Steve McQueen has dedicated the five films in his anthology series Small Axe “to George Floyd and all the other black people that have been murdered, seen or unseen, because of who they are.” The title of the series is taken from an African proverb popularized by Bob Marley in his 1973 song of the same name: “If you are the big tree, we are the small axe.”
- Spike Lee was to have presided over the jury in Cannes, and he still plans to do so next year. “One of the biggest criticisms of Do the Right Thing was that I did not provide the answer to racism at the end of the movie,” Lee tells the Los Angeles Times’ Josh Rottenberg. “And here we are in modern-day America, pandemic America, and cities are up in flames.” With Lee’s Da 5 Bloods set to premiere on Netflix on June 12, the New York Times’ A. O. Scott offers a primer on “an imposing and eclectic body of work” with “nine recommendations for essential Spike Lee viewing experiences.” In the Guardian, Arifa Akbar adds a tenth, Lee’s 2018 adaptation of Antoinette Nwandu’s play Pass Over, written in response to the shooting of Trayvon Martin. It’s a film whose “awful eloquence serves equally as a reminder of injustices at the hands of the police and of besieged black American masculinity.”
- Filmmaker and critic Kent Jones has recently revisited Robert Drew’s 1963 documentary Crisis, “a remarkable work, on multiple levels” that tracks the Kennedy administration’s efforts to defuse a potentially explosive situation brought about when Alabama governor George Wallace refused to allow two black students to attend the University of Alabama. Ultimately, the administration’s solution was “quite brilliant—they really did outsmart Wallace.” Jones then notes in his short piece for the Film Foundation that years later, having survived an assassination attempt that nevertheless confined him to a wheelchair, Wallace “was wheeled into Dexter Avenue King Memorial Baptist Church in Montgomery,” where he read a statement asking for forgiveness. “In 1982, when he was re-elected for a fourth term as governor, he won ninety percent of the African-American vote . . . Wallace took two courses of action that would appear to seem terrifying, even impossible to many people right now. He apologized, and he changed.”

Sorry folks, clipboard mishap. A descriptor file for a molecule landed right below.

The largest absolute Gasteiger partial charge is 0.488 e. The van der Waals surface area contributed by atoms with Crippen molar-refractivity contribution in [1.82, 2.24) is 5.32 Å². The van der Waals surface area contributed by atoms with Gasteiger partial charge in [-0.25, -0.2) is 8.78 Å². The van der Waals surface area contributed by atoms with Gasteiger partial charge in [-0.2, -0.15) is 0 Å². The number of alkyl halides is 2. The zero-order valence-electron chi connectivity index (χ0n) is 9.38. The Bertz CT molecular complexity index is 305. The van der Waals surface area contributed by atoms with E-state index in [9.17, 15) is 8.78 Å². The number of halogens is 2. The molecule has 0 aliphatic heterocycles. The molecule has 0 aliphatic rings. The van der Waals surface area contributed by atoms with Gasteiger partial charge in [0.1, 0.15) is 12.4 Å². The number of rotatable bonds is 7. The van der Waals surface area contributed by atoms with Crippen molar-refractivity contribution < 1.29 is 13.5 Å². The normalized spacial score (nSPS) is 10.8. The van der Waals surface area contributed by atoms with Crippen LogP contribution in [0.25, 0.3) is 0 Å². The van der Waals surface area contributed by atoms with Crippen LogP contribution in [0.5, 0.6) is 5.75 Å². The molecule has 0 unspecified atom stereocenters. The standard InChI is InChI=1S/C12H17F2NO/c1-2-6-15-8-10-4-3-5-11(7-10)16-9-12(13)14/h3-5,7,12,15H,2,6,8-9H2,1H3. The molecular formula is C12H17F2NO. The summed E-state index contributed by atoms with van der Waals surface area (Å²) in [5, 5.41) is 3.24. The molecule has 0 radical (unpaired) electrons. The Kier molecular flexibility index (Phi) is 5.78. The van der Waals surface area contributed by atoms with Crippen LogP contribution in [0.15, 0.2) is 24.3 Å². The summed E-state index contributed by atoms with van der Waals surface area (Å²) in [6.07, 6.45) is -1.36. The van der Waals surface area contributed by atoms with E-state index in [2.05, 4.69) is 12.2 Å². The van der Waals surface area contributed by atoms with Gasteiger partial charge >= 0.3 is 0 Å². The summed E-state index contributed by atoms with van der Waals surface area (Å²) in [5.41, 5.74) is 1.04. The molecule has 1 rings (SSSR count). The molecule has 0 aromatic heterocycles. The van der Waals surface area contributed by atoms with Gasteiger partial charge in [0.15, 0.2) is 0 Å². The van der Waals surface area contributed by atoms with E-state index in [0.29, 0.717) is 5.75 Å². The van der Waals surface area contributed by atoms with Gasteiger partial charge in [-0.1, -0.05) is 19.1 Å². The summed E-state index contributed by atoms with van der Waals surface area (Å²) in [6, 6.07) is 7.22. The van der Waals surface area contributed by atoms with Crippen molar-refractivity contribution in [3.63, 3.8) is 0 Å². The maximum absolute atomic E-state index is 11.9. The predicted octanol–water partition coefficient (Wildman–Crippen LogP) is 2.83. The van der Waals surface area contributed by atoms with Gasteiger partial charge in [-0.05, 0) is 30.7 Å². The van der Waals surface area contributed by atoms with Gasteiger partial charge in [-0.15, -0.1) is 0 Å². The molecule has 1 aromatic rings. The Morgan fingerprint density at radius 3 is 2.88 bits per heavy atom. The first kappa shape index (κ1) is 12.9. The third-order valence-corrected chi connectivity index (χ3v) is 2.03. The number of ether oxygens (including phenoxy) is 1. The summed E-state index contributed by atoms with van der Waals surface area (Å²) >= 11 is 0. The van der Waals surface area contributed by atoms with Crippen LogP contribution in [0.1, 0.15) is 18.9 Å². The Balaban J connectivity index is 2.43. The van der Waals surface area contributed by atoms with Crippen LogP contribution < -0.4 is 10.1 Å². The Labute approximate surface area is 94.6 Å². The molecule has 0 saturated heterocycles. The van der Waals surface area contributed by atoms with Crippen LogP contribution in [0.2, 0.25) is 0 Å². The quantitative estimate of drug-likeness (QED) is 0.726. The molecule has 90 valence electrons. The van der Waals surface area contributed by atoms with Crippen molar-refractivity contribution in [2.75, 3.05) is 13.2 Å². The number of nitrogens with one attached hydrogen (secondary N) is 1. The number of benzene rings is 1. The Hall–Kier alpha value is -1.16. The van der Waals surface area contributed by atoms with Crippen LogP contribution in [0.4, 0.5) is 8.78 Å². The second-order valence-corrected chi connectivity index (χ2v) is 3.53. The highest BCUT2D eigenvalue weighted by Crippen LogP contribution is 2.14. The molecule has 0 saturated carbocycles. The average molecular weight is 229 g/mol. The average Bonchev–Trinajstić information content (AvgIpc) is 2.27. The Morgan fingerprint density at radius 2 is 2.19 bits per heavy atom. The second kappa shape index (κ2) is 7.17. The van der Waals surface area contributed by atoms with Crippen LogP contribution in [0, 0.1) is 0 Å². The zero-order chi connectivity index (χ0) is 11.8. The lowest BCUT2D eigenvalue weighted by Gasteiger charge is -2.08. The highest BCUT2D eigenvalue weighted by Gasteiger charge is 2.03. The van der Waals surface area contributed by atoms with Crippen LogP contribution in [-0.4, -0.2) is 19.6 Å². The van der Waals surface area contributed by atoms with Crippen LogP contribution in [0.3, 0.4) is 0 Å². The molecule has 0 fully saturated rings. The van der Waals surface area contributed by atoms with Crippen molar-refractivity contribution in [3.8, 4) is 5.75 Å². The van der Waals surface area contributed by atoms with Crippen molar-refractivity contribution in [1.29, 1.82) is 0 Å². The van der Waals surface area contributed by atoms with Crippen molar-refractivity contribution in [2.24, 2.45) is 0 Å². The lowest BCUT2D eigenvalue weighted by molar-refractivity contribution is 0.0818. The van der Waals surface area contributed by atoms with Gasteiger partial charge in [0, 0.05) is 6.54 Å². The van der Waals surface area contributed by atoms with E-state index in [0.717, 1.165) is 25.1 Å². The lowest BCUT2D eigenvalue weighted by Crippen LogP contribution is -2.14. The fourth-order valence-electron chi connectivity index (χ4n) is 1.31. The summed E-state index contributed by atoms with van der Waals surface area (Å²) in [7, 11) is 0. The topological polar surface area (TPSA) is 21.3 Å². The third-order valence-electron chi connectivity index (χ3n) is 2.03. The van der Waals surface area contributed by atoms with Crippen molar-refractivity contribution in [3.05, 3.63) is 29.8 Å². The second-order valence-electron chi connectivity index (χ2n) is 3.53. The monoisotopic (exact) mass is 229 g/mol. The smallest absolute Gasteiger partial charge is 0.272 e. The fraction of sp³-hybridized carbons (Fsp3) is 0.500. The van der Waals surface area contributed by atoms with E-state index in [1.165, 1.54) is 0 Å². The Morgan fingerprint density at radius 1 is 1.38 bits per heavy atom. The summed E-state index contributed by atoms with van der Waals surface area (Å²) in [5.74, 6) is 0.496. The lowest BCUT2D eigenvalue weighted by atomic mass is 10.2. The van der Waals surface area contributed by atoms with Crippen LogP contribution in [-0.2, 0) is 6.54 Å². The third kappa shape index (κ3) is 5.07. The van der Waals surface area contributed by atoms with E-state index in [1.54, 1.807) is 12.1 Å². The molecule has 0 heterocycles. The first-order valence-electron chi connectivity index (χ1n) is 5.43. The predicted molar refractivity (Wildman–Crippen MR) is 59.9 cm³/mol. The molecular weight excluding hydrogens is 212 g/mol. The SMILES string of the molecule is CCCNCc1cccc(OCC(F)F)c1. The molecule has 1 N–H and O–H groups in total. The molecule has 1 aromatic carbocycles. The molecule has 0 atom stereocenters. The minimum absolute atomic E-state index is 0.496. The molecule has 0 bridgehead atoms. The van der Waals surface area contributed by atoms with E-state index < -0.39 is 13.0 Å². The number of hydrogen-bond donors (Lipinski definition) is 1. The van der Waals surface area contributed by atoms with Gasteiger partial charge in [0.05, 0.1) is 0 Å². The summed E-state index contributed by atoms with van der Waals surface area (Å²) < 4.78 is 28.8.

- In his ongoing series at the Ringer on the evolution of American cinema in light of succeeding administrations, from Kennedy’s through Trump’s, Adam Nayman has now arrived at Richard Nixon’s just as comparisons are being drawn between the current unrest and the watershed year Nixon was elected, 1968: “The white-hot polarities percolating throughout the United States—the heated struggle over desegregation, deepening stratifications of wealth, social movements oriented against and in defense of some vaguely defined but unmistakable status quo—were in the process of boiling over, and while Planet of the Apes’ box office dominance over 2001 had more to do with its giddy premise and A-list leading man than any kind of zeitgeist-surfing savvy, its superficially escapist pleasures came with a reality check: Why look to the stars when things are so thoroughly fucked on the ground?”
- Sarah Maldoror worked as an assistant to Gillo Pontecorvo on The Battle of Algiers (1966) and to William Klein on The Pan-African Festival of Algiers (1969) before making her first feature, Guns for Banta, in Guinea-Bissau in 1970. Though she was born in France and made several documentaries for French television, Maldoror will be remembered “as the mother of African cinema,” writes Celluloid Liberation Front for the Los Angeles Review of Books. “The Parisian banlieue or the Angolan maquis were in her mind and films, part of the same front against European colonialism and its neoliberal permutations. Instead of retreating into the safe haven of nostalgia, she kept fighting in a world heading in the opposite direction she and her comrades had fought for.”
- Finally for now, a few suggestions for home viewing. On the Criterion Channel, we’re making work by such filmmakers as Oscar Micheaux, Maya Angelou, Julie Dash, William Greaves, Kathleen Collins, Cheryl Dunye, Charles Burnett, Khalik Allah, and Leilah Weinraub freely available to everyone, including nonsubscribers. Film at Lincoln Center has posted a collection of dialogues conducted with Spike Lee, Ava DuVernay, Steve McQueen, Barry Jenkins, Dee Rees, Yance Ford, and other filmmakers. On Monday and Tuesday, Jamie Stuart went out into the streets of Los Angeles and captured scenes of protesters marching past shuttered movie theaters; to be continued . . . is a disconcerting snapshot of this moment. And D Magazine’s Peter Simek introduces Ya’Ke Smith’s urgent and arresting nine-minute film, Dear Bruh: A Eulogy. A Baptism. A Call to Action.